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July 10 (Bloomberg) -- Salix Pharmaceuticals Ltd., the drugmaker buying patents from Cosmo Pharmaceuticals SpA in a deal that will allow it to move from the U.S., initially proposed buying the Italian company outright.

Cosmo rejected an approach for the whole company because it wasn’t in the best interests of shareholders, Chief Executive Officer Alessandro Della Cha said today in a telephone interview.

Salix, based in Raleigh, North Carolina, agreed this week to buy patents to three gastrointestinal drugs from Lainate, Italy-based Cosmo for about $2.7 billion in stock, allowing the U.S. company to move to Ireland and lower its tax bill.

“We were approached by Salix for a prospective overall takeover, which we thought didn’t make much sense for us, because we see ourselves very much on the value-creation side,” Della Cha said. “We really didn’t get to the point of discussing any offer, because we ruled out the full takeover immediately.”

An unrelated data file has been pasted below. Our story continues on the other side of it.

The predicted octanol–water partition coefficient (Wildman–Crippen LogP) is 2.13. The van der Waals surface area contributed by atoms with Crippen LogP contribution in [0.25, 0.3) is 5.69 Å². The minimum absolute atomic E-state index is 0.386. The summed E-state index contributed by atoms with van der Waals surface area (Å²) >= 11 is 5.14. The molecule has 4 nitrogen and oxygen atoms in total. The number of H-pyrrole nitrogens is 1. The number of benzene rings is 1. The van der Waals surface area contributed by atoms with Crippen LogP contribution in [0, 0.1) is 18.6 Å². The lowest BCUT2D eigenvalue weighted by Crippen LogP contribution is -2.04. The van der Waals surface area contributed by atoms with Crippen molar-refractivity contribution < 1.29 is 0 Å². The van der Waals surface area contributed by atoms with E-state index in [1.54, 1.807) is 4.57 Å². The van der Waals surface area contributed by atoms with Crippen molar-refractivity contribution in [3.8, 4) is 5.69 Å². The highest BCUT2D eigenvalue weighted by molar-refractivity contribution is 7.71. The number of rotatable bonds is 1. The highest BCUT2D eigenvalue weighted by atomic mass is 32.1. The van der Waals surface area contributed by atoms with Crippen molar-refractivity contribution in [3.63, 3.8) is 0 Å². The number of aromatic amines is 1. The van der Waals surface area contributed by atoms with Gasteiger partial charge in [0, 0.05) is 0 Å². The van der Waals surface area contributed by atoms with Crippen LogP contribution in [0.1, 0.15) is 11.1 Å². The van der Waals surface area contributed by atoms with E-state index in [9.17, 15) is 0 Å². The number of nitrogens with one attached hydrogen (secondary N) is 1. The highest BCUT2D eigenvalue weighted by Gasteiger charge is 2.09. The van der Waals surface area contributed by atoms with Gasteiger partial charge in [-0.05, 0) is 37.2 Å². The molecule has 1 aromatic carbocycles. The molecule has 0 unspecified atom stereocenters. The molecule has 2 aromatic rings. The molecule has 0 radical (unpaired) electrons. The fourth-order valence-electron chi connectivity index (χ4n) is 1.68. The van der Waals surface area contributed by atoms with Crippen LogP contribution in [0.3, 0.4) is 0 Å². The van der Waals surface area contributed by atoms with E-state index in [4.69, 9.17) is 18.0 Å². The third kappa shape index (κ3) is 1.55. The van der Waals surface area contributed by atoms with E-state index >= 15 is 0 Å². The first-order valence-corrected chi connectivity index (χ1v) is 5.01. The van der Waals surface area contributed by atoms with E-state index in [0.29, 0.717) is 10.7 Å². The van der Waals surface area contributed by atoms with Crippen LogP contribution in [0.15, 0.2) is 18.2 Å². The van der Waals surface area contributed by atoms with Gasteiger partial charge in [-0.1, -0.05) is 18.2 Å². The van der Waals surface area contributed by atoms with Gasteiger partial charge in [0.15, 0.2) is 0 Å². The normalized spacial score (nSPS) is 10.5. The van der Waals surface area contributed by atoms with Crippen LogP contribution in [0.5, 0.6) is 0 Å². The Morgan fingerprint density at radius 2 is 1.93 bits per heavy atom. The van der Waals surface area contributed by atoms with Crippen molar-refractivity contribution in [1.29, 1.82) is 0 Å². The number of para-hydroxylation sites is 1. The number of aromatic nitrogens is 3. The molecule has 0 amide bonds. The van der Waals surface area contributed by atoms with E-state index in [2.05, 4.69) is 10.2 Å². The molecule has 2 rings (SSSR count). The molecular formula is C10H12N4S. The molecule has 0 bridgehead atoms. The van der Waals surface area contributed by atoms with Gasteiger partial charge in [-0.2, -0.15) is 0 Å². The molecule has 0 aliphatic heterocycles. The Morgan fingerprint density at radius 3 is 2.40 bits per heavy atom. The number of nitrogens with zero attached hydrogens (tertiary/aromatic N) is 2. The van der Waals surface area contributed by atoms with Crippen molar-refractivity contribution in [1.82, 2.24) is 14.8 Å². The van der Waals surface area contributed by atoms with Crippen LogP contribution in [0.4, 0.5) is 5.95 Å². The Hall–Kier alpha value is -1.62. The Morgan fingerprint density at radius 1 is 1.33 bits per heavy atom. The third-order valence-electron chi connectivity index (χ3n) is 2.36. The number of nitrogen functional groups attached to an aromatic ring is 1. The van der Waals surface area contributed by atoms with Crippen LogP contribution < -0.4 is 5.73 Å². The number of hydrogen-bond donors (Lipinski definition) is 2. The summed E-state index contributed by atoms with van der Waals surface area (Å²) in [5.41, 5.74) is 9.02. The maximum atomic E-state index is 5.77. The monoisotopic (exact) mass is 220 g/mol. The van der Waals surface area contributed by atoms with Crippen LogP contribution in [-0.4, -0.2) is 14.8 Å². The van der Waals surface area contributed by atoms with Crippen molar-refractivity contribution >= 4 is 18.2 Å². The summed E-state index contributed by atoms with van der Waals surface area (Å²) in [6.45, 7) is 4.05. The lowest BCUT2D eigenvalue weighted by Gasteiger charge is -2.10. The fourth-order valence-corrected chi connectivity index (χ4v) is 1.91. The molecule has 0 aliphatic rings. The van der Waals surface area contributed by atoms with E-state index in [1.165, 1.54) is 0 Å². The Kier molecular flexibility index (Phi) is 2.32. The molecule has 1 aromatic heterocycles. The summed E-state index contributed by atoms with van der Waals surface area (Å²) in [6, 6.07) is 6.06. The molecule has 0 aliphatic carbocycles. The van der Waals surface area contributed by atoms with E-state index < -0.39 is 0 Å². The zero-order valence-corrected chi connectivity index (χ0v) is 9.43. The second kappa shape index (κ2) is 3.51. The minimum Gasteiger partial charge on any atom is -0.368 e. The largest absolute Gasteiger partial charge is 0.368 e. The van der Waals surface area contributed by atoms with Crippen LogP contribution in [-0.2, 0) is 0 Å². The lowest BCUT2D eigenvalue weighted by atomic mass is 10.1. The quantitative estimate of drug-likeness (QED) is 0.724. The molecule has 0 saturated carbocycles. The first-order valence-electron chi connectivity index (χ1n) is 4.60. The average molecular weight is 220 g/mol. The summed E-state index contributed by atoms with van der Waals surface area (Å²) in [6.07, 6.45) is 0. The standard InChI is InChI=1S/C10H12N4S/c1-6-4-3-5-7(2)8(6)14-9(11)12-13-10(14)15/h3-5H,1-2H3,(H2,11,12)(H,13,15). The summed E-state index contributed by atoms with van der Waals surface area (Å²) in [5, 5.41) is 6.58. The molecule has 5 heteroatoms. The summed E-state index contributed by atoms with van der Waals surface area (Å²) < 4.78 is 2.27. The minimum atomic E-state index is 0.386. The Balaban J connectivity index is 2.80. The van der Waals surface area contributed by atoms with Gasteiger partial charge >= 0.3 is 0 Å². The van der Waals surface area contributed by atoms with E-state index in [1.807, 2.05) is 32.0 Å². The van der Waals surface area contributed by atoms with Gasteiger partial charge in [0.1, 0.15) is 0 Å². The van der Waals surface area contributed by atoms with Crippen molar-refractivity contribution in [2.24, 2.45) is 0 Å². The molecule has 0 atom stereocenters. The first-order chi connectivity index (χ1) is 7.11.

Instead, Cosmo executives met in Chicago with Salix representatives and proposed a so-called tax inversion, which was accepted, Della Cha said. The method is becoming more popular with U.S. companies seeking an overseas address to lower their tax rates. In the medical field, AbbVie Inc. is bidding for Shire Plc to execute a similar inversion.

Salix will gain Cosmo’s U.S. patents for Uceris, a treatment for ulcerative colitis, the experimental antibiotic rifamycin MMX and methylene blue MMX, an experimental dye for detecting pre-cancerous lesions in the colon. Salix also will have first right of refusal over any gastrointestinal drugs that Cosmo seeks to market in the U.S.

To allow for a base in Ireland, the deal is structured so that Cosmo’s Irish subsidiary buys Salix, and investors in Salix receive one share of the new company for each Salix share.

To contact the reporter on this story: Simeon Bennett in Geneva at sbennett9@bloomberg.net To contact the editors responsible for this story: Phil Serafino at pserafino@bloomberg.net David Risser, Robert Valpuesta